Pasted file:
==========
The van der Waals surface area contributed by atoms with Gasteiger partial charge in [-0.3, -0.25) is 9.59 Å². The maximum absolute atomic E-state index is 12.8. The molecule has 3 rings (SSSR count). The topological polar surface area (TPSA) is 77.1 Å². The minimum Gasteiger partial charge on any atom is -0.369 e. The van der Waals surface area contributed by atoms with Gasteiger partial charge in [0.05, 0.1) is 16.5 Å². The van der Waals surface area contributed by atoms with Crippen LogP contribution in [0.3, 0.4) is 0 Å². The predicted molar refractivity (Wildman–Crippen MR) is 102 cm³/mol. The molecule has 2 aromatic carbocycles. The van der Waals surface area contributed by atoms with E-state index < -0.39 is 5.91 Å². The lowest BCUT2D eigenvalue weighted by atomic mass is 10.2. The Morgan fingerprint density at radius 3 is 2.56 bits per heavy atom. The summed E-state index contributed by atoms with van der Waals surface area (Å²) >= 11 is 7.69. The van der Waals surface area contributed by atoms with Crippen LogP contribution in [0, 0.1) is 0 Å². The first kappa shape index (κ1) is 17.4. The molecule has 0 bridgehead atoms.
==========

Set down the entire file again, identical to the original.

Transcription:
The van der Waals surface area contributed by atoms with Gasteiger partial charge in [-0.3, -0.25) is 9.59 Å². The maximum absolute atomic E-state index is 12.8. The molecule has 3 rings (SSSR count). The topological polar surface area (TPSA) is 77.1 Å². The minimum Gasteiger partial charge on any atom is -0.369 e. The van der Waals surface area contributed by atoms with Gasteiger partial charge in [0.05, 0.1) is 16.5 Å². The van der Waals surface area contributed by atoms with Crippen LogP contribution in [0.3, 0.4) is 0 Å². The predicted molar refractivity (Wildman–Crippen MR) is 102 cm³/mol. The molecule has 2 aromatic carbocycles. The van der Waals surface area contributed by atoms with E-state index < -0.39 is 5.91 Å². The lowest BCUT2D eigenvalue weighted by atomic mass is 10.2. The Morgan fingerprint density at radius 3 is 2.56 bits per heavy atom. The summed E-state index contributed by atoms with van der Waals surface area (Å²) >= 11 is 7.69. The van der Waals surface area contributed by atoms with Crippen LogP contribution in [0, 0.1) is 0 Å². The first kappa shape index (κ1) is 17.4. The molecule has 0 bridgehead atoms.